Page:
Correlation between development and increase of number of labial tooth rows in Ghost Frog tadpoles (Anura: Heleophrynidae)

Werner Conradie, Christa Conradie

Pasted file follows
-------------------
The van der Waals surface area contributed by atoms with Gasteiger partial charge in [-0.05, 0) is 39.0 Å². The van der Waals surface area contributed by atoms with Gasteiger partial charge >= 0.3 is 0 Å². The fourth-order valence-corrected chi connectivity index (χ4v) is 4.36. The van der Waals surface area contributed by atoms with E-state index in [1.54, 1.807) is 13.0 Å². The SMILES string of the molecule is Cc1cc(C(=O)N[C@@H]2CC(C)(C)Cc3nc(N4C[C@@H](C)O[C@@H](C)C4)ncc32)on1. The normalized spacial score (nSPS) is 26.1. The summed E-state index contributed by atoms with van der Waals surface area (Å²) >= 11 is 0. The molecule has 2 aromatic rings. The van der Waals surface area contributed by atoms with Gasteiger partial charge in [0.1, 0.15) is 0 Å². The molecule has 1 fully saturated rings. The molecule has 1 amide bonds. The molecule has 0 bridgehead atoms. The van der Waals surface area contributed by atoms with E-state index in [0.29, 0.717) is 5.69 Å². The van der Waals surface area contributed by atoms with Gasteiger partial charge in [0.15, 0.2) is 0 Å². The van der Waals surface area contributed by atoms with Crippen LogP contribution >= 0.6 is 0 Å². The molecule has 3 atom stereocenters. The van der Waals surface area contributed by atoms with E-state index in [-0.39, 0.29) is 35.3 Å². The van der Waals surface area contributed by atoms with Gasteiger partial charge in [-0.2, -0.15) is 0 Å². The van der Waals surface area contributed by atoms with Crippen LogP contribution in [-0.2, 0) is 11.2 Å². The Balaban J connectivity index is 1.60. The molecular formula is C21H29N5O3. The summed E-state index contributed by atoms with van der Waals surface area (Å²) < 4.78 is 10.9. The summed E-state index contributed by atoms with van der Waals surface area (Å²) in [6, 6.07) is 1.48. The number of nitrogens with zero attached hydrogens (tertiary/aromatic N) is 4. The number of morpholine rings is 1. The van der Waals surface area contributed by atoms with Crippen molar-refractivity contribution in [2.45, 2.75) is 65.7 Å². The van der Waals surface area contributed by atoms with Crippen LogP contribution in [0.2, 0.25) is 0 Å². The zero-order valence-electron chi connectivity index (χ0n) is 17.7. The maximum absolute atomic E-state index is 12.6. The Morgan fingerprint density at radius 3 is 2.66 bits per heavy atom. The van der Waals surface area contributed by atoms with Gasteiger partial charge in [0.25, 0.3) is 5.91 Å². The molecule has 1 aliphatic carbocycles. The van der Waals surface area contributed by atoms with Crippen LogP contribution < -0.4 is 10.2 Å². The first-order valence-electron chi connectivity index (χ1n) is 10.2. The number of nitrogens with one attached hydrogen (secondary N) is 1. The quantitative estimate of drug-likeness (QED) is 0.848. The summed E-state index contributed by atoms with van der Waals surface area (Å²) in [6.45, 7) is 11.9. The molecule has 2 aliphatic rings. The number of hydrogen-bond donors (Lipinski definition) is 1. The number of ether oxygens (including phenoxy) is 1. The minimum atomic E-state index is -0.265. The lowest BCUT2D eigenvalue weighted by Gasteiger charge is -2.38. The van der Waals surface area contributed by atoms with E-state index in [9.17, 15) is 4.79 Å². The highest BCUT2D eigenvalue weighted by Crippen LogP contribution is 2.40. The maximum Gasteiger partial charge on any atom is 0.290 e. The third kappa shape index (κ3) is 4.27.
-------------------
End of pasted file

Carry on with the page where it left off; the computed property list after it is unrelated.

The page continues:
The family Heleophrynidae is restricted to Southern Africa and comprises two genera with seven species. Tadpoles are well adapted, with huge sucker mouths, to live in the fast flowing headwaters of mountain streams. The unique sucker-like mouth has numerous transverse rows of labial teeth, which are used to attach themselves to the rock surface and to scrape algae from the rocks. In this paper data on the ontogenetic increase of labial tooth rows in tadpoles of four species of ghost frog are presented. Notes on the development of tadpoles and mouthparts are also presented.

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